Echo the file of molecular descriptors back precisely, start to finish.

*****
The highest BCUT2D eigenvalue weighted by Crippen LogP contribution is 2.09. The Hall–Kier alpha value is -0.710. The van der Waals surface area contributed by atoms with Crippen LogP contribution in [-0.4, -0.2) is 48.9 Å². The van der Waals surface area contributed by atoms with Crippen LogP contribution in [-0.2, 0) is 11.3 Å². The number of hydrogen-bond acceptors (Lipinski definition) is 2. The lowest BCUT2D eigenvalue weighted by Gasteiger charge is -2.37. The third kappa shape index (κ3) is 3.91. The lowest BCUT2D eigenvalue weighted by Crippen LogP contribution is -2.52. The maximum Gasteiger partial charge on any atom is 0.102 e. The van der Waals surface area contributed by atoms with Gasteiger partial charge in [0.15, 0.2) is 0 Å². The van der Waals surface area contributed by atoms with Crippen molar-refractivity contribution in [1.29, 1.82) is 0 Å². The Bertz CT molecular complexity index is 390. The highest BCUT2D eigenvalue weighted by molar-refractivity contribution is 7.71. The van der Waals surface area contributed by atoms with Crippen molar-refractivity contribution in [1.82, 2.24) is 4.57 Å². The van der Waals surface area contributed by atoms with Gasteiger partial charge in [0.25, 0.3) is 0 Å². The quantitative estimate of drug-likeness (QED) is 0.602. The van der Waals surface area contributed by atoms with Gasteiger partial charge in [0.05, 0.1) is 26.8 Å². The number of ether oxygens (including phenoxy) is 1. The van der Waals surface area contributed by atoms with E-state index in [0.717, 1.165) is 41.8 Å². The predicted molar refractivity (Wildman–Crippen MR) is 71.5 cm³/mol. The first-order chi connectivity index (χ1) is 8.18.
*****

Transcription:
The highest BCUT2D eigenvalue weighted by Crippen LogP contribution is 2.09. The Hall–Kier alpha value is -0.710. The van der Waals surface area contributed by atoms with Crippen LogP contribution in [-0.4, -0.2) is 48.9 Å². The van der Waals surface area contributed by atoms with Crippen LogP contribution in [-0.2, 0) is 11.3 Å². The number of hydrogen-bond acceptors (Lipinski definition) is 2. The lowest BCUT2D eigenvalue weighted by Gasteiger charge is -2.37. The third kappa shape index (κ3) is 3.91. The lowest BCUT2D eigenvalue weighted by Crippen LogP contribution is -2.52. The maximum Gasteiger partial charge on any atom is 0.102 e. The van der Waals surface area contributed by atoms with Gasteiger partial charge in [0.15, 0.2) is 0 Å². The van der Waals surface area contributed by atoms with Crippen molar-refractivity contribution in [1.29, 1.82) is 0 Å². The Bertz CT molecular complexity index is 390. The highest BCUT2D eigenvalue weighted by molar-refractivity contribution is 7.71. The van der Waals surface area contributed by atoms with Crippen molar-refractivity contribution in [1.82, 2.24) is 4.57 Å². The van der Waals surface area contributed by atoms with Gasteiger partial charge in [0.25, 0.3) is 0 Å². The quantitative estimate of drug-likeness (QED) is 0.602. The van der Waals surface area contributed by atoms with Gasteiger partial charge in [0.05, 0.1) is 26.8 Å². The number of ether oxygens (including phenoxy) is 1. The van der Waals surface area contributed by atoms with E-state index in [0.717, 1.165) is 41.8 Å². The predicted molar refractivity (Wildman–Crippen MR) is 71.5 cm³/mol. The first-order chi connectivity index (χ1) is 8.18.